AUSTIN, Texas — With Wendy Davis trailing in the polls behind her Republican opponent Greg Abbott, her Democratic supporters have resorted to a desperate, eleventh-hour attack. However it is not the heavily-criticized wheelchair ad; this is a brand new attack, launched on Monday, the first day of early voting. This time, the Democrats’ messaging brings with it an added element of race-baiting, twisting Abbott’s words to insinuate that he is opposed to interracial marriages, ignoring the well-known fact that Abbott’s wife Cecelia is Hispanic.
The issue originated with a San Antonio Express-News article from Sunday, in which Austin Bureau Chief Peggy Fikac describes conversations that Abbott and Davis had with the paper’s editorial board on the issue of gay marriage, and the lawsuits challenging Texas’ law banning it. The editorial board also tried to connect the current litigation over gay marriage to debates over interracial marriage from the last century.
Abbott did not concede the paper’s argument that the two issues were equally situated, and Fikac makes an error that many political commentators have on the issue of gay marriage: conflating the acknowledgement that a law might be constitutionally permissible with being personally or morally supportive of it. For his part, Abbott correctly pointed out that, as the Attorney General, he and the lawyers in his office are the designated counsel to represent the State of Texas in any lawsuits challenging the constitutionality of any laws passed by the Texas Legislature. Moreover, Abbott noted, laws restricting interracial marriage had “already been ruled unconstitutional,” referring to the landmark United States Supreme Court case of Loving v. Virginia, an opinion that is now almost fifty years old.
“And all I can do is deal with the issues that are before me,” added Abbott. “The job of an attorney general is to represent and defend in court the laws of their client, which is the state Legislature, unless and until a court strikes it down … I can’t go back and answer some hypothetical question like that.”
Abbott also described how the concept of separation of powers serves to limit the discretion of an attorney general. “What kind of state would we live in if the public policies of this state were allowed to be determined by the attorney general?” he asked. “The attorney general would have a super veto over the elected representatives, and that would be a chaotic form of government, contrary to our fundamental constitutional principles. It would be way beyond the separation of powers. It would be a dictatorship…by the attorney general.”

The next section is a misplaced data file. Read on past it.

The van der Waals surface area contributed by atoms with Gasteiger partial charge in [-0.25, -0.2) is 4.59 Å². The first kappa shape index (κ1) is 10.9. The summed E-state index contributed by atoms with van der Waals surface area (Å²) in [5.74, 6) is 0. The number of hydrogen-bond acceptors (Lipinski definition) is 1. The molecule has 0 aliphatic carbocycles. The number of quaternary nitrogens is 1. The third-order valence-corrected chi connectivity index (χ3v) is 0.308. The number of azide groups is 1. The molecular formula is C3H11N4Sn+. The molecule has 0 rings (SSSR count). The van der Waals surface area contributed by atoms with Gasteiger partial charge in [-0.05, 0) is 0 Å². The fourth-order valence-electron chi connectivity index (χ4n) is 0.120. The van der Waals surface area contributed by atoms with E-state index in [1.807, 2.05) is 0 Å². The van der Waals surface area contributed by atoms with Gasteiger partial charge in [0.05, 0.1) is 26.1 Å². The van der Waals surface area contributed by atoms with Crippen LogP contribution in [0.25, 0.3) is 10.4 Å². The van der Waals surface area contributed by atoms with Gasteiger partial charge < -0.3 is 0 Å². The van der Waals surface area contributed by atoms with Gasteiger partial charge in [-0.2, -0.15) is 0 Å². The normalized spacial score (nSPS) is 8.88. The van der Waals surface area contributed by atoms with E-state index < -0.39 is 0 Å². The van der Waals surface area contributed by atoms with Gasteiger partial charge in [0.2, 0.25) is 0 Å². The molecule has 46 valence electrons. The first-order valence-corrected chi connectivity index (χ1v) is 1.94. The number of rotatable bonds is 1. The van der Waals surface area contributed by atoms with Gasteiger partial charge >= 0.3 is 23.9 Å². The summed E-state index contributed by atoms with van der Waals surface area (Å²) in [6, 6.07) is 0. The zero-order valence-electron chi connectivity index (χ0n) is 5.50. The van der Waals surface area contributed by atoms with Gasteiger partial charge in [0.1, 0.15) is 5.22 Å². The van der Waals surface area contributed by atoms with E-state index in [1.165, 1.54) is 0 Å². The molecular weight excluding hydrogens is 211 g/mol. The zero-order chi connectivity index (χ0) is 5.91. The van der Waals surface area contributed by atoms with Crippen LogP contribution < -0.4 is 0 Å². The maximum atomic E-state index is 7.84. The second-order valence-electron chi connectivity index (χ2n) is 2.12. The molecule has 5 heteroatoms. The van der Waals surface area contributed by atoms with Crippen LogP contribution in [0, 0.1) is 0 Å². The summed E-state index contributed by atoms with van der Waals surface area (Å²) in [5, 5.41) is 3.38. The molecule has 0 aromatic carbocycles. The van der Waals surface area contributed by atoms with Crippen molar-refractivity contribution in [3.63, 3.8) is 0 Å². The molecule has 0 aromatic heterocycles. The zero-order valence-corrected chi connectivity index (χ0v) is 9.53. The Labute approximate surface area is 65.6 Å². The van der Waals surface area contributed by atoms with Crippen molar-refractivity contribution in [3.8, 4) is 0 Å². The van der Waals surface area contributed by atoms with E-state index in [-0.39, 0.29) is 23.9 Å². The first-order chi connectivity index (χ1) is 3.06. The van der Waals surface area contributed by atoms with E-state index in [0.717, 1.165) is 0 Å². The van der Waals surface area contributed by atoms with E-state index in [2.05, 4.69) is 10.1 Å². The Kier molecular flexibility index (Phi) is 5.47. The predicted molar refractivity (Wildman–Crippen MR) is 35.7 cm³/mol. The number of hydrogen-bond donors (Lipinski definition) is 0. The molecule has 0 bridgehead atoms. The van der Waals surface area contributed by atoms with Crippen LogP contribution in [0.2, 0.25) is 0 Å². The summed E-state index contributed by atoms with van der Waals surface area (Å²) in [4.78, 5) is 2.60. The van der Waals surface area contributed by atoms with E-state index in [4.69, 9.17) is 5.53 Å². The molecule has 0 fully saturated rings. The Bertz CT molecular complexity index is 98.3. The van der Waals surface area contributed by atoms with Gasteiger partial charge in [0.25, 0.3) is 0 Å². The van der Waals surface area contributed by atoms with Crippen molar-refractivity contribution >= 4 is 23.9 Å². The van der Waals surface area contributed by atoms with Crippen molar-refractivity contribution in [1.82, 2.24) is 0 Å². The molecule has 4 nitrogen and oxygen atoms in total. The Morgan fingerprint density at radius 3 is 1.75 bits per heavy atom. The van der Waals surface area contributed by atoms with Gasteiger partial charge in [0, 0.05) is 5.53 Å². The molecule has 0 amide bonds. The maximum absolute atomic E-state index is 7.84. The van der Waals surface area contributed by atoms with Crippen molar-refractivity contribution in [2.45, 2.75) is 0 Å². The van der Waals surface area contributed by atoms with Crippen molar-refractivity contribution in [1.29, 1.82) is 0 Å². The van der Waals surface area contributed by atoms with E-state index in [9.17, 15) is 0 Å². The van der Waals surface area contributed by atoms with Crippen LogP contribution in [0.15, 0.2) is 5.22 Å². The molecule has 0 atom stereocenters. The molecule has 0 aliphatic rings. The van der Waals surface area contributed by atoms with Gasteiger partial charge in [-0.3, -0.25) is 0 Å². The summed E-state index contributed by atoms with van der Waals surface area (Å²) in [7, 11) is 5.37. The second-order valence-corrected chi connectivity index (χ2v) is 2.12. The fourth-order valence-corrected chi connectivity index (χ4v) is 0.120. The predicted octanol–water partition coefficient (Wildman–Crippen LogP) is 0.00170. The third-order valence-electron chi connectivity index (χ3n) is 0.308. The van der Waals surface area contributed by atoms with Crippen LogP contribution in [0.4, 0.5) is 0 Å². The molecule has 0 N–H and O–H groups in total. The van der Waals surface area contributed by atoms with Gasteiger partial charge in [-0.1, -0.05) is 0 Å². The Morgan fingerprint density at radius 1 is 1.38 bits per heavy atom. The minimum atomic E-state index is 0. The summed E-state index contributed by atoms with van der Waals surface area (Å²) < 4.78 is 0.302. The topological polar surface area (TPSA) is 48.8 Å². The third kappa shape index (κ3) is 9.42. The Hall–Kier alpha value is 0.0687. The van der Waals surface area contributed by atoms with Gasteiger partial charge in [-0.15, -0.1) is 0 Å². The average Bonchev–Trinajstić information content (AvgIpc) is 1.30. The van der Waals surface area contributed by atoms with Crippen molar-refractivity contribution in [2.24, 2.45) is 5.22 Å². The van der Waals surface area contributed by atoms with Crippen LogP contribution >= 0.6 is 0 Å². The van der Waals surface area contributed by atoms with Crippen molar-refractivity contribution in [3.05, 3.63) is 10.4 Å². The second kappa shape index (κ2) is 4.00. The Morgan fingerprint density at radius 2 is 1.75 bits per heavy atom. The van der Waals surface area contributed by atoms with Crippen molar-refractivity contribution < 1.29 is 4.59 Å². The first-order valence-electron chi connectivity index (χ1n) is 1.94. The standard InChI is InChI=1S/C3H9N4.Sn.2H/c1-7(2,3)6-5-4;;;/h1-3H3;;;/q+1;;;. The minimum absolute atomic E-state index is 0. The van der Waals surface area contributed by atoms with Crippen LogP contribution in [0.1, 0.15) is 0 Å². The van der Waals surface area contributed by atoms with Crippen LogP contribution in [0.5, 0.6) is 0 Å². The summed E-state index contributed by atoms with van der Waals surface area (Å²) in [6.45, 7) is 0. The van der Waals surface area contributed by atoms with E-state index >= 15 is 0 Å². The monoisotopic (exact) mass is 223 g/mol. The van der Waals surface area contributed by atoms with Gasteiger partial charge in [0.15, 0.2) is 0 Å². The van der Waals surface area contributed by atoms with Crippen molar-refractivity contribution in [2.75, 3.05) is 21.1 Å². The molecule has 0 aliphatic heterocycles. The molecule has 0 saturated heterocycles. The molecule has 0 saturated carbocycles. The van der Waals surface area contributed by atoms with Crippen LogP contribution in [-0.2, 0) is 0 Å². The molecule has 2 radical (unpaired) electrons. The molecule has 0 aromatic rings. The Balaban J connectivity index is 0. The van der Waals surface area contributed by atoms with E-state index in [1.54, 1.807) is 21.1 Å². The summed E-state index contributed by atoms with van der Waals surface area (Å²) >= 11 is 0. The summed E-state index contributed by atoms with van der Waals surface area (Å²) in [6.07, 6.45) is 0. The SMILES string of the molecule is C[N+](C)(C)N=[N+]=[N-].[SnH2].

Davis’ campaign has frequently touted her Harvard law degree during the campaign, but they wasted little time in taking Abbott’s benign comments on the constitutional role of an attorney general and accusing Abbott of possibly defending banning interracial marriage. Davis communications director Zac Petkanas tweeted an article from the pro-gay rights website “Towleroad” [Note: website contains some NSFW content]:
Texas AG Greg Abbott Doesn’t Know If He Would’ve Defended Bans on Interracial Marriage 50 Years Ago http://t.co/ykQexLCgjW
— Zac Petkanas (@Zac_Petkanas) October 20, 2014
Another member of Davis’ communications team, Sarah Zukowksi, tweeted the Express-News article and accused Abbott of “refus[ing] to say whether he would defend [the] ban on interracial marriage:”
— Sarah Zukowski (@SarahZuks) October 20, 2014
The Texas Democrats weighed in with an accusatory graphic, “Don’t Get Mad, Vote:”
— Texas Democrats (@TXDemParty) October 20, 2014
Progress Texas quickly followed:
— ProgressTexas (@ProgressTX) October 20, 2014
Wendy Davis’ Twitter account had its own bombs to throw:
Greg Abbott won’t say whether he’d defend an interracial marriage ban–troubling but not surprising from someone who defends a “poll tax.”
— Wendy Davis (@WendyDavisTexas) October 20, 2014
— Wendy Davis (@WendyDavisTexas) October 20, 2014
As for Abbott, he and his wife have been married thirty-three years, and he frequently mentions her family with pride on the campaign trail, talking about the many Texas families that include people of Hispanic descent like his does. Abbott’s mother-in-law, Mary Lucy Phalen, appeared in an ad for him, telling how she is not only his mother-in-law by virtue of her daughter’s marriage to him, but also how she became his madrina, or godmother, when he converted to their family’s Catholic faith.
Considering Davis’ poor primary performance in the heavily Hispanic and Catholic border counties — losing half of them to an unknown and unfunded challenger — she desperately needs to perform better among Hispanic voters in order to have any chance at defeating Abbott. These attacks are unlikely to accomplish that, according to former Texas State Representative and Abbott supporter Aaron Peña, who called the attempts to brand Abbott as opposing interracial marriage as “just pathetic.”
This is another Hail Mary in a series of Hail Marys,” Peña said. “They’re desperate, and it’s a sad commentary on where Wendy Davis’ campaign is.”
Republican strategist Matt Mackowiak had even harsher criticism. [Disclosure: Mackowiak is a Breitbart Texas contributor.] “It takes a special kind of stupid for the Davis campaign to charge that a man in an interracial marriage opposes interracial marriage,” he said. “Wendy Davis is beclowning herself. [She’s] at 32% in the most recent public poll, [and] absurd attacks like this are one reason why.”
Early voting runs from Monday, October 20 through Friday, October 31. Election day is November 4th. Voting locations lists are available, as well as more information about Texas’ Voter ID requirements.
Follow Sarah Rumpf on Twitter @rumpfshaker.